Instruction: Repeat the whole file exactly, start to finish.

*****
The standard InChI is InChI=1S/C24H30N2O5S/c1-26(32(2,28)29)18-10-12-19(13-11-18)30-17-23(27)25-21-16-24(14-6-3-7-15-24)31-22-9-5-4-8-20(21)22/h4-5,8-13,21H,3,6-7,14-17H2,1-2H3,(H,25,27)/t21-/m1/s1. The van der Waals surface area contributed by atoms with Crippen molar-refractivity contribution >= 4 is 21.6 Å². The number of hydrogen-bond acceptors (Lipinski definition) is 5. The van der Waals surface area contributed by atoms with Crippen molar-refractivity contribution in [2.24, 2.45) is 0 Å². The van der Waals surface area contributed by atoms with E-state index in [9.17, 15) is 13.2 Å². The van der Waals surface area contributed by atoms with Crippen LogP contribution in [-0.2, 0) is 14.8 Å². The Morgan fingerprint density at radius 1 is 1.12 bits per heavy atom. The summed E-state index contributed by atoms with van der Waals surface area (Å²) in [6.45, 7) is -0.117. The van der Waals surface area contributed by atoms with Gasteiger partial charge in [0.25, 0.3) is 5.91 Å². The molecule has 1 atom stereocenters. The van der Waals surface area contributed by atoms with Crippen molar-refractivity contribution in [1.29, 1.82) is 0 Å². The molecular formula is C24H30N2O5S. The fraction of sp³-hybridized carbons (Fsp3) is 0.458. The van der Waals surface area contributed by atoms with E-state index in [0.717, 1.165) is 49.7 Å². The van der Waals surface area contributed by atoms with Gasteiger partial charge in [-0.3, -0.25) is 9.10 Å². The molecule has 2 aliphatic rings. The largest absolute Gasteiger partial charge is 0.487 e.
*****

The standard InChI is InChI=1S/C24H30N2O5S/c1-26(32(2,28)29)18-10-12-19(13-11-18)30-17-23(27)25-21-16-24(14-6-3-7-15-24)31-22-9-5-4-8-20(21)22/h4-5,8-13,21H,3,6-7,14-17H2,1-2H3,(H,25,27)/t21-/m1/s1. The van der Waals surface area contributed by atoms with Crippen molar-refractivity contribution >= 4 is 21.6 Å². The number of hydrogen-bond acceptors (Lipinski definition) is 5. The van der Waals surface area contributed by atoms with Crippen molar-refractivity contribution in [2.24, 2.45) is 0 Å². The van der Waals surface area contributed by atoms with E-state index in [9.17, 15) is 13.2 Å². The van der Waals surface area contributed by atoms with Crippen LogP contribution in [-0.2, 0) is 14.8 Å². The Morgan fingerprint density at radius 1 is 1.12 bits per heavy atom. The summed E-state index contributed by atoms with van der Waals surface area (Å²) in [6.45, 7) is -0.117. The van der Waals surface area contributed by atoms with Gasteiger partial charge in [0.25, 0.3) is 5.91 Å². The molecule has 1 atom stereocenters. The van der Waals surface area contributed by atoms with Crippen molar-refractivity contribution in [1.29, 1.82) is 0 Å². The molecular formula is C24H30N2O5S. The fraction of sp³-hybridized carbons (Fsp3) is 0.458. The van der Waals surface area contributed by atoms with E-state index in [0.717, 1.165) is 49.7 Å². The van der Waals surface area contributed by atoms with Gasteiger partial charge in [-0.3, -0.25) is 9.10 Å². The molecule has 2 aliphatic rings. The largest absolute Gasteiger partial charge is 0.487 e.